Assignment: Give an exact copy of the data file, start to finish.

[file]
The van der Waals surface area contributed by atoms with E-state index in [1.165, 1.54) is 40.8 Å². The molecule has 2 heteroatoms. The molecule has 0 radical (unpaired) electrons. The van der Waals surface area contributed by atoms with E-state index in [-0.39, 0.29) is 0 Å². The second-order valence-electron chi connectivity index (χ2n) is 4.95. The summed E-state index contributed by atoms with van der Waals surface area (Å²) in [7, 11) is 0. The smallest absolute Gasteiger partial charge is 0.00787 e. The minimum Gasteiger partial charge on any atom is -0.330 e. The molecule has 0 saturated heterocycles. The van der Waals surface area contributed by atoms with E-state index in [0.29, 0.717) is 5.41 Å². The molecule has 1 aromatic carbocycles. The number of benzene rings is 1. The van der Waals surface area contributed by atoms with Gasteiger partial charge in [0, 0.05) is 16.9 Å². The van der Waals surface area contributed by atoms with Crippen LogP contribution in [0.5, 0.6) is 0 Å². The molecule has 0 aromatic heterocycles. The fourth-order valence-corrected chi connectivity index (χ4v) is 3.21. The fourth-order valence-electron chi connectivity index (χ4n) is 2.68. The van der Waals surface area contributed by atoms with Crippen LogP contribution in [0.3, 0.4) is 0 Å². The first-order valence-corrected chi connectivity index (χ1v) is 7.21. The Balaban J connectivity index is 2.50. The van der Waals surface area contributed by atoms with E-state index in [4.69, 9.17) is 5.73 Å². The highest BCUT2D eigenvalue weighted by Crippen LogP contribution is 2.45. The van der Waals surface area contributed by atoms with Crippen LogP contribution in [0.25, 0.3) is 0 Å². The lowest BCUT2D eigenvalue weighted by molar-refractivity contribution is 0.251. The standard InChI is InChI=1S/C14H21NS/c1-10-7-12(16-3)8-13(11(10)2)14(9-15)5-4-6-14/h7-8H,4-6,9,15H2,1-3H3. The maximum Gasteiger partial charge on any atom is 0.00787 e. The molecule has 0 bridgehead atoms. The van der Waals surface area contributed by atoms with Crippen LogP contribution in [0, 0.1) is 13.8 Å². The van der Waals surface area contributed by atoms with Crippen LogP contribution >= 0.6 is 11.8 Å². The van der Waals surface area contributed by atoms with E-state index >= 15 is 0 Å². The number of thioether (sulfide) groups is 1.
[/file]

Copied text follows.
The van der Waals surface area contributed by atoms with E-state index in [1.165, 1.54) is 40.8 Å². The molecule has 2 heteroatoms. The molecule has 0 radical (unpaired) electrons. The van der Waals surface area contributed by atoms with E-state index in [-0.39, 0.29) is 0 Å². The second-order valence-electron chi connectivity index (χ2n) is 4.95. The summed E-state index contributed by atoms with van der Waals surface area (Å²) in [7, 11) is 0. The smallest absolute Gasteiger partial charge is 0.00787 e. The minimum Gasteiger partial charge on any atom is -0.330 e. The molecule has 0 saturated heterocycles. The van der Waals surface area contributed by atoms with E-state index in [0.29, 0.717) is 5.41 Å². The molecule has 1 aromatic carbocycles. The number of benzene rings is 1. The van der Waals surface area contributed by atoms with Gasteiger partial charge in [0, 0.05) is 16.9 Å². The van der Waals surface area contributed by atoms with Crippen LogP contribution in [0.5, 0.6) is 0 Å². The molecule has 0 aromatic heterocycles. The fourth-order valence-corrected chi connectivity index (χ4v) is 3.21. The fourth-order valence-electron chi connectivity index (χ4n) is 2.68. The van der Waals surface area contributed by atoms with Crippen LogP contribution in [0.3, 0.4) is 0 Å². The first-order valence-corrected chi connectivity index (χ1v) is 7.21. The Balaban J connectivity index is 2.50. The van der Waals surface area contributed by atoms with E-state index in [4.69, 9.17) is 5.73 Å². The highest BCUT2D eigenvalue weighted by Crippen LogP contribution is 2.45. The van der Waals surface area contributed by atoms with Crippen LogP contribution in [0.25, 0.3) is 0 Å². The lowest BCUT2D eigenvalue weighted by molar-refractivity contribution is 0.251. The standard InChI is InChI=1S/C14H21NS/c1-10-7-12(16-3)8-13(11(10)2)14(9-15)5-4-6-14/h7-8H,4-6,9,15H2,1-3H3. The maximum Gasteiger partial charge on any atom is 0.00787 e. The molecule has 0 bridgehead atoms. The van der Waals surface area contributed by atoms with Crippen LogP contribution in [0, 0.1) is 13.8 Å². The van der Waals surface area contributed by atoms with Crippen LogP contribution >= 0.6 is 11.8 Å². The van der Waals surface area contributed by atoms with E-state index >= 15 is 0 Å². The number of thioether (sulfide) groups is 1.